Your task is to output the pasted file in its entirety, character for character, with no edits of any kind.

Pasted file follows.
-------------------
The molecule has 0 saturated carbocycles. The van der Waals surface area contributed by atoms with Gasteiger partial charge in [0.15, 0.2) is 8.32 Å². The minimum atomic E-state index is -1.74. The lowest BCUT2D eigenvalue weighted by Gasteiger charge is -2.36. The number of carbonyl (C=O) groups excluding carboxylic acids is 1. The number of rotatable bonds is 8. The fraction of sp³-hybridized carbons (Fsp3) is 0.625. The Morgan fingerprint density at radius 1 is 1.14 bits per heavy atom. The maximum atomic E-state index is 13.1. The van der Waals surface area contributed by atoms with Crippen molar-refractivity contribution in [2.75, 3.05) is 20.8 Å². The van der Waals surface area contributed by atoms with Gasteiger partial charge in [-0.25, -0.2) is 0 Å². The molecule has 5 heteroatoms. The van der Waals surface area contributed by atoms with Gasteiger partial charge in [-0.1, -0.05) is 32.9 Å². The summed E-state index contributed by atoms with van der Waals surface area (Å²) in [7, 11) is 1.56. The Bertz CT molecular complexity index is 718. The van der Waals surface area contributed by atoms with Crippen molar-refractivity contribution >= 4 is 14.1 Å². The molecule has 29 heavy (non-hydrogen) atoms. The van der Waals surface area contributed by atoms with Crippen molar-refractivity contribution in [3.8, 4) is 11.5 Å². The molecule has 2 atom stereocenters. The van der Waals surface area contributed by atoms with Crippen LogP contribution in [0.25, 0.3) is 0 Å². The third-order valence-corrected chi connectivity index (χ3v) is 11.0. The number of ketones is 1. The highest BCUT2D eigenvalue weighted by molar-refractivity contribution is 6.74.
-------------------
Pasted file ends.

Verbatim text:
The molecule has 0 saturated carbocycles. The van der Waals surface area contributed by atoms with Gasteiger partial charge in [0.15, 0.2) is 8.32 Å². The minimum atomic E-state index is -1.74. The lowest BCUT2D eigenvalue weighted by Gasteiger charge is -2.36. The number of carbonyl (C=O) groups excluding carboxylic acids is 1. The number of rotatable bonds is 8. The fraction of sp³-hybridized carbons (Fsp3) is 0.625. The Morgan fingerprint density at radius 1 is 1.14 bits per heavy atom. The maximum atomic E-state index is 13.1. The van der Waals surface area contributed by atoms with Crippen molar-refractivity contribution in [2.75, 3.05) is 20.8 Å². The van der Waals surface area contributed by atoms with Gasteiger partial charge in [-0.25, -0.2) is 0 Å². The molecule has 5 heteroatoms. The van der Waals surface area contributed by atoms with Gasteiger partial charge in [-0.1, -0.05) is 32.9 Å². The summed E-state index contributed by atoms with van der Waals surface area (Å²) in [7, 11) is 1.56. The Bertz CT molecular complexity index is 718. The van der Waals surface area contributed by atoms with Crippen molar-refractivity contribution >= 4 is 14.1 Å². The molecule has 29 heavy (non-hydrogen) atoms. The van der Waals surface area contributed by atoms with Crippen molar-refractivity contribution in [3.8, 4) is 11.5 Å². The molecule has 2 atom stereocenters. The van der Waals surface area contributed by atoms with Crippen LogP contribution in [0.25, 0.3) is 0 Å². The third-order valence-corrected chi connectivity index (χ3v) is 11.0. The number of ketones is 1. The highest BCUT2D eigenvalue weighted by molar-refractivity contribution is 6.74.